The symposium will bring together youth, educators, traditional elders, and technical experts for the opportunity to exchange dialogue and information that will benefit participants and First Nations youth in general.  This gathering will also provide a framework for the OFNYPC to develop a strategy to lobby on issues pertaining to education.  As a result, it will be an excellent opportunity for youth to come out and have their voices heard. 

Please fill out the attached registration form and return to the Chiefs of Ontario.  Forms are also available on our website (  Deadline for applications is February 1, 2006. 

For more information please contact Brent Wesley, Youth Coordinator at 1-877-517-6527 or by email at 

Miigwetch, Nya:weh

Youth Symposium Poster  Download Word Doc Download PDF File
Youth Symposium Registration Form  Download Word Doc Download PDF File

December 22nd

Chiefs of Ontario office hosting Early Childhood Development Conferences



2006 First Nations Early Childhood Development Conference

Why Attend?

Participants of the conference will deepen their understanding of the expanding early childhood knowledge base, develop skills that improve professional preparation and practice, and sharpen their ability to use effective, active learning approaches for families. The conference will include workshops and plenary sessions that give participants time to reflect, network and dialogue with one another about practical applications of these ideas. Innovative strategies will be presented to address the cognitive, social, emotional and physical needs of young children. Participants will have opportunity to expand their professional networks with other early childhood educators and exhibitors representing early childhood organizations and associations. The conference will benefit those seeking to gain ideas about what has been effective in the development of early childhood programs in various First Nations communities. Ultimately, participants will return to their organizations with an action plan, resources, other practical tools, and supportive professional relationships.

What to Expect?

The conference theme is “Providing Our Children with the Tools for Life.” Early childhood educators recognize the critical importance of children’s early years and share a common goal to prepare children to start school ready to learn, and to grow to live healthy and fulfilling lives. Although a wide range of topics will be presented, workshop presentations will relate to cooperation in the community and elements of success in programming. Areas of particular interest in the conference include the following:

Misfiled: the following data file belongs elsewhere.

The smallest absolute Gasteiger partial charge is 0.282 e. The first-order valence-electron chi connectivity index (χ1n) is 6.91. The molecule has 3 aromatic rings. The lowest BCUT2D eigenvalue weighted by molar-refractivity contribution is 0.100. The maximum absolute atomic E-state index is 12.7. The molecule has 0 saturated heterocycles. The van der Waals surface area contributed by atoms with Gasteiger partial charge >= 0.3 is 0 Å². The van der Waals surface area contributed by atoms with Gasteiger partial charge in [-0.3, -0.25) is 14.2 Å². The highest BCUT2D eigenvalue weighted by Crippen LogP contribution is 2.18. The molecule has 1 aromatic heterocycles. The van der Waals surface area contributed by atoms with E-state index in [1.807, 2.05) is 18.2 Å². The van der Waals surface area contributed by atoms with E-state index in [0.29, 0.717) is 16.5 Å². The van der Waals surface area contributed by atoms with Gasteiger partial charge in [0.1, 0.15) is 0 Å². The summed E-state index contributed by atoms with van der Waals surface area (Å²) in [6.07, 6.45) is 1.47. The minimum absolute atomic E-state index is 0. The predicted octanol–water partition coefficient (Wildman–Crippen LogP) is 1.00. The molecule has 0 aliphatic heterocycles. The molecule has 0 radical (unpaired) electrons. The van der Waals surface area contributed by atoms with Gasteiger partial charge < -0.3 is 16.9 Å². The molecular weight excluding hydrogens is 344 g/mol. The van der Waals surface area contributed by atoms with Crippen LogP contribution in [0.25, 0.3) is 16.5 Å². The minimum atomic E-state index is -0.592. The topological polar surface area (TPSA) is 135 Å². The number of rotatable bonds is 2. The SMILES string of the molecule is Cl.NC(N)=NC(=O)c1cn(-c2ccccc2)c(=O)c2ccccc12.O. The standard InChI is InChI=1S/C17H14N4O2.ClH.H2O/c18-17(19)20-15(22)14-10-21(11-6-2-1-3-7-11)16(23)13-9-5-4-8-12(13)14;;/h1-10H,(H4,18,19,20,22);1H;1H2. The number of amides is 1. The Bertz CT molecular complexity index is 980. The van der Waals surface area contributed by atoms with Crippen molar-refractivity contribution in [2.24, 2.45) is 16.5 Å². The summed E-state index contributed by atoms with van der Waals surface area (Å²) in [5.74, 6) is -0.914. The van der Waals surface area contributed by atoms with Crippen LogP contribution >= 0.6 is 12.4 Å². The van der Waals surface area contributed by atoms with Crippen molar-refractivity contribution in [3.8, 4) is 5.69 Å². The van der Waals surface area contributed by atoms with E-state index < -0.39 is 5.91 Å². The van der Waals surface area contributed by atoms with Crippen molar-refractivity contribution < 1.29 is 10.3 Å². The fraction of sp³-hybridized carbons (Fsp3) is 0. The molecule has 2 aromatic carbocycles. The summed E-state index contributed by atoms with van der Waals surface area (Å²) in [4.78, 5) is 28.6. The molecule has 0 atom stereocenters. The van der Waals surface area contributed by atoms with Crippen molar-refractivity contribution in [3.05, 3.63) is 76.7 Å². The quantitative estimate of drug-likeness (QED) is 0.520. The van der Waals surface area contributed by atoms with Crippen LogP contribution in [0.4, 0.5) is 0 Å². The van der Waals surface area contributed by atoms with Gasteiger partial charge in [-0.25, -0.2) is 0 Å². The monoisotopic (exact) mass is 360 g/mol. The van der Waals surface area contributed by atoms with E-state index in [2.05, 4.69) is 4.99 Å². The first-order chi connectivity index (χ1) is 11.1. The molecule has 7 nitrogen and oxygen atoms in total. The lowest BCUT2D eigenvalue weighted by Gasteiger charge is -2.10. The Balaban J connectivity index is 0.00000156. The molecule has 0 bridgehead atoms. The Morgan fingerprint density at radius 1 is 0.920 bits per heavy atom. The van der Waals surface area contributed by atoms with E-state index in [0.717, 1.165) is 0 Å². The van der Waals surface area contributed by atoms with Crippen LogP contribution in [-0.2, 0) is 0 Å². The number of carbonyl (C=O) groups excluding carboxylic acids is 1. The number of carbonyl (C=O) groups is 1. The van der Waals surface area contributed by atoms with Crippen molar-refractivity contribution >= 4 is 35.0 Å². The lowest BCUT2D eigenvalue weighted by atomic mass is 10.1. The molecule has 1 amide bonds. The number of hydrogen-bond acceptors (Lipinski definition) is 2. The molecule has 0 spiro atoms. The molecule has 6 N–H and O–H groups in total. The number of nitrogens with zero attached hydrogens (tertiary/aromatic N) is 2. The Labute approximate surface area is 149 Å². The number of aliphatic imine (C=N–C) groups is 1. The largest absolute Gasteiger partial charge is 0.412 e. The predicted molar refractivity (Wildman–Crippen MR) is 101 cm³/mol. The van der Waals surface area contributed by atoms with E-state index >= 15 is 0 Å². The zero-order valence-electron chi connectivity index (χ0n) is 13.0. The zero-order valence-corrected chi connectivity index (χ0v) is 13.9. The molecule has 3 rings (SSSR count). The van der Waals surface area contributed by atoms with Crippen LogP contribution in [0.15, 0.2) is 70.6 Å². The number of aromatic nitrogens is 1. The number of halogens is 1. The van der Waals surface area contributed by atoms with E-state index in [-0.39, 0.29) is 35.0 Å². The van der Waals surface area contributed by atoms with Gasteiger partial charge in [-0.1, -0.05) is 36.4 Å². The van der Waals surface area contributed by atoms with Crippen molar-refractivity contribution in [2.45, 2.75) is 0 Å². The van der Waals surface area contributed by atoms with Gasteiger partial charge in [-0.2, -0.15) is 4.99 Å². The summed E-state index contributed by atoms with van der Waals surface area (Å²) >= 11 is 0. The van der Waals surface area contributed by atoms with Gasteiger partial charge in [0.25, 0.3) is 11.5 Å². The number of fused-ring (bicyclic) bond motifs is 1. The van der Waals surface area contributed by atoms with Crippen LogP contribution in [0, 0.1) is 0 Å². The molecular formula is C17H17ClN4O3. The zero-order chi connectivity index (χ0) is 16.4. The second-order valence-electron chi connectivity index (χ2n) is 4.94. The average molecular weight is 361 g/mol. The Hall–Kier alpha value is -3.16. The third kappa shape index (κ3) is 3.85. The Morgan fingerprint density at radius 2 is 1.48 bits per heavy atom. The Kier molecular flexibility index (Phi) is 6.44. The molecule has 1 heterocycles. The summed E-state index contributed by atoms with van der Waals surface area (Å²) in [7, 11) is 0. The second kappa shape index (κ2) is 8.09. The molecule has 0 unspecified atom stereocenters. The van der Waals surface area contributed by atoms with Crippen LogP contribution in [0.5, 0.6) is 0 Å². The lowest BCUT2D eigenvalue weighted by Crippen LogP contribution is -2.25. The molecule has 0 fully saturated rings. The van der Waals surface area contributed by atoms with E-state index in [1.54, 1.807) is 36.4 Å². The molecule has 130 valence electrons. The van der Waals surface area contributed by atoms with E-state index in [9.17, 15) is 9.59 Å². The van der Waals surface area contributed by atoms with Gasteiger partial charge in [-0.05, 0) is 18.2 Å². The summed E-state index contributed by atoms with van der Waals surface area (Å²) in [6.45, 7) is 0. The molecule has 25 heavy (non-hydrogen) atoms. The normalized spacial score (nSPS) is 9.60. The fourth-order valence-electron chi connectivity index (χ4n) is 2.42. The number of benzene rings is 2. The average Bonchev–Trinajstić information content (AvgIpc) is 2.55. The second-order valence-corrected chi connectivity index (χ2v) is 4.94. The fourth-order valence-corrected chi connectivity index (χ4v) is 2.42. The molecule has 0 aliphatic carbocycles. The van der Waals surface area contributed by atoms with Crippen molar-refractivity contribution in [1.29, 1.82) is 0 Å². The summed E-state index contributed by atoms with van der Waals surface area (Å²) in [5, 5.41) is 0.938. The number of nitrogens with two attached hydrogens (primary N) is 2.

• Status of Early Childhood Development Programs in Ontario First Nations
  • Showcasing Cooperation (Models of Successful Program Integration)
  • Case Management and Child Welfare and Reporting (Confidentiality and Liability)
  • Staff Development (Communication, Presentation, and Team Building
  • Program Planning and Proposal Writing (Fundraising)
  • Traditional Aboriginal Child-rearing Practices (Role of the Child in the Family; Behaviour Modification; Role of Grandparents)
  • Elements of Successful Early Childhood Development Programming (Parental and Family Support; Special Needs; Elders; Teen Parenting; Pregnancy Prevention)
  • Early Years Screening and Identification (Speech and Language Pathology; Hearing and Sight; Autism; Grief and Loss; Exceptional Children; Mental Health; Attention Deficit and Hyperactive Disorder; Physically Disabled Children)
  • Integration of Special Needs in Programming (Program Modification and Management)
  • Fetal Alcohol Spectrum Disorder
  • Language and Cultural Programming
  • Child Physical Health (Diabetes, Obesity, Recreation, Communicable Diseases)
  • Parenting
  • Models of Community Planning (Outreach, External Resource Development)
  • Healing Through Laughter
  • Behavioural Management (Difficult Children)
  • First Nations Culture within ECD Curriculum
  • School Readiness (Math, Discipline)
  • Parental and Community Involvement
  • Nutrition (Requirements, Deficiencies, and Menu Planning)
  • Building Community Partnerships

Who Should Attend?

The conference is designed for early childhood educators and community workers who mentor early childhood professionals and parents of young children, including:

  • Teacher educators
  • Program directors and administrators
  • Principals
  • Researchers
  • Policymakers
  • Curriculum and instructional coordinators
  • Teacher mentors and coaches
  • Resource and referral specialists
  • Educational consultants and trainers
  • Early childhood specialists in Ontario First Nations

How to Register?

Check the website regularly for updates as registration information will be posted shortly. For more information please call Cara at 519-750-1016 or email

December 21st

Video clips from KO Chiefs' meeting include Grand Chief presentations

Cal Kenny, K-Net Multi-media producer (, attended the KO Chiefs' meeting in Winnipeg, taking pictures and filming some of the information sharing. He is posting this information online at

Grand Chief Phil Fontaine addressed the Chiefs of Keewaytinook Okimakanak on the first day of their meeting in Winnipeg today. Geordi Kakepetum, KO Executive Director, presented the Grand Chief with a Briefing package that contained a strategy to address the various AFN resolutions passed by the Chiefs-in-Assembly at the AFN July 2004 and the AFN December, 2005 gatherings. 

The Briefing Note describes five of the current issues challenging First Nations and Keewaytinook Okimakanak at this time. Click here to see this Briefing Note (64K - PDF document).

 Phil's presentation to the chiefs about the residential school settlement
Watch here
Time: 5:01
Watch Here
Watch Here

Watch Here